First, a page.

[sword-devel] Sapphire, module cipher

Kahunapule Michael Johnson kahunapule at mpj.cx
Sun Mar 5 05:25:44 MST 2006

It is a good idea to automatically detect if the right key was used or
not before feeding possible gibberish to the next process in the chain.
The tricky part about this is to make the way you do that of least
practical use to an attacker who might be using a brute force
key-checking attack. Naturally, even if you didn't have the foresight to
include an easy way to do this, the encoded text has certain attributes
that can be recognized automatically by either an attacker or the
legitimate user who just fumble-fingered a key. With open source
software, you basically hand the attacker your method, anyway, so we
really rely on the secrecy of the key and the security of the algorithm.
It doesn't make a significant difference to the security of the system
if you choose one of several reasonable approaches.

If you have the flexibility to alter the encrypted file format and to
re-encrypt all of the locked texts (which you do... at the cost of
having customers with legitimate unlock codes re-download the texts they
bought), then you could insert 8 or more random bytes at the beginning
of the stream, followed by actual interesting data, followed by a end
marker and the same random bytes repeated at the end. If the repeated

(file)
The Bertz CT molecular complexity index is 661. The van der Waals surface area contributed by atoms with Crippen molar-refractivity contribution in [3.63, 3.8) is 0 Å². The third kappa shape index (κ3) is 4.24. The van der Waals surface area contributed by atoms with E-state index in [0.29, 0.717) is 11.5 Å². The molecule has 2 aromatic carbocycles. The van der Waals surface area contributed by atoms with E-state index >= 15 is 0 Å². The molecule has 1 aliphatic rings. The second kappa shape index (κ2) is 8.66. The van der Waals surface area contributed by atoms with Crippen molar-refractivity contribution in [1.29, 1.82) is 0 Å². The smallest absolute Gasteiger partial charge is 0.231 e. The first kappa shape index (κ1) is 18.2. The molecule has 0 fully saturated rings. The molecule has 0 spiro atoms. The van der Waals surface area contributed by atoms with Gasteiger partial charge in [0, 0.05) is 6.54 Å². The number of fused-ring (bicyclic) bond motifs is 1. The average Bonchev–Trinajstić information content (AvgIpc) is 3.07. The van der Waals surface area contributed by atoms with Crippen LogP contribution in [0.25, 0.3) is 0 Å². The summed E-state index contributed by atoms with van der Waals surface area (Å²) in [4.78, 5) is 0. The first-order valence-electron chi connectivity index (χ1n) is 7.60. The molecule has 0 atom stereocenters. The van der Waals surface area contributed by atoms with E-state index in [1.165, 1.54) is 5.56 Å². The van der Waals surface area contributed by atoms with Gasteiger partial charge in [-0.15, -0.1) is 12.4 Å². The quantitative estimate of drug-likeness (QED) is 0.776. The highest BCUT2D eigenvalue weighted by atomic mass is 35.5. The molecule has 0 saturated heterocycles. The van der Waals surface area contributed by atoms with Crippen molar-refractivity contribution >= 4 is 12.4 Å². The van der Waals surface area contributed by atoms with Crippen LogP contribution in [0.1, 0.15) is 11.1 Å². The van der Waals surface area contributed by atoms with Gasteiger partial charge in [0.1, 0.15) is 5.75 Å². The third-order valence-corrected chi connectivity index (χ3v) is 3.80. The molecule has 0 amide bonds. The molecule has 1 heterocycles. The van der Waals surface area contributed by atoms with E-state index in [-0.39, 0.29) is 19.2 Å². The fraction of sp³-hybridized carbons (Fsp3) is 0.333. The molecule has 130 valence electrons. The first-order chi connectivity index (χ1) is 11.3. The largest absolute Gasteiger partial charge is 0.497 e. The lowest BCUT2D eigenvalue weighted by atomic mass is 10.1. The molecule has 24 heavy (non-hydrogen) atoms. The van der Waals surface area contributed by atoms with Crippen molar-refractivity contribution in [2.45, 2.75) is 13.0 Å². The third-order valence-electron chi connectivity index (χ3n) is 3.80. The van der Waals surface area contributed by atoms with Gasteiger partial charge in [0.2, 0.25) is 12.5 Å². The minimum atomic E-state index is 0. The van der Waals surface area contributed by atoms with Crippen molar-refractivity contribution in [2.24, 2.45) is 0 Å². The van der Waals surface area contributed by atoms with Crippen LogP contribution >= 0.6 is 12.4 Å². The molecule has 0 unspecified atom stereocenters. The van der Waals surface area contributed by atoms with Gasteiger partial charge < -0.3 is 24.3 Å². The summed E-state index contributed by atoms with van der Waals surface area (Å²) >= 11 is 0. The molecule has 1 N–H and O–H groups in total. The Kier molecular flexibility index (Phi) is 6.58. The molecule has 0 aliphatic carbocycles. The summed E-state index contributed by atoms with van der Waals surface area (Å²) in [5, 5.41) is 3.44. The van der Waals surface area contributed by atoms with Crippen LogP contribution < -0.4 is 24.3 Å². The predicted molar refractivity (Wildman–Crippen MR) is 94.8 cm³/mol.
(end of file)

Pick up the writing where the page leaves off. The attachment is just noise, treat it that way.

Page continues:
random bytes actually match, you got the right key. If not, you didn't,
or maybe the file was damaged. This method is nice, because it provides
easy checking, with no significant wasted effort if the key was valid.
However, it would take an attacker doing a brute force key attack more
processing time than simple known plain text bytes at the beginning of
the stream. Indeed, a clever attacker could probably figure out a more
efficient check than processing the whole file for most key guesses,
anyway, so you lose no security this way. You also gain robustness and
convenience with this repeated random byte trick. (A variation of this
is to put the repeated bytes right after the originals, but that has the
disadvantages of not requiring as much work per bad key guess, and it
also is useless for detecting corrupted files.)

If you don't want to change any of the encrypted texts, then you could
look for characteristics that any valid text would have. If you don't
find them, it must have been a bad key. This kind of checking is
probably more complicated, given that we want to be able to encode texts
in any language, but you can always check for valid markup, etc.

More robust error checking later on down the line is a good thing, too. :-)

Nobody has gloated to me, yet, about breaking the Sapphire stream
cipher. That doesn't prove anything, but it would have proved something
if a weakness in the cipher were exposed. :-) That is not the weakest
link in the chain by a long shot. It is the keeping the common
encryption keys secret and the text that can be easily copied once
decrypted by a legitimate user. For that, we rely on the moral code
written in the Book we encode. :-)

Michael (whose code contribution to this project consists of the
Sapphire Stream Cipher)

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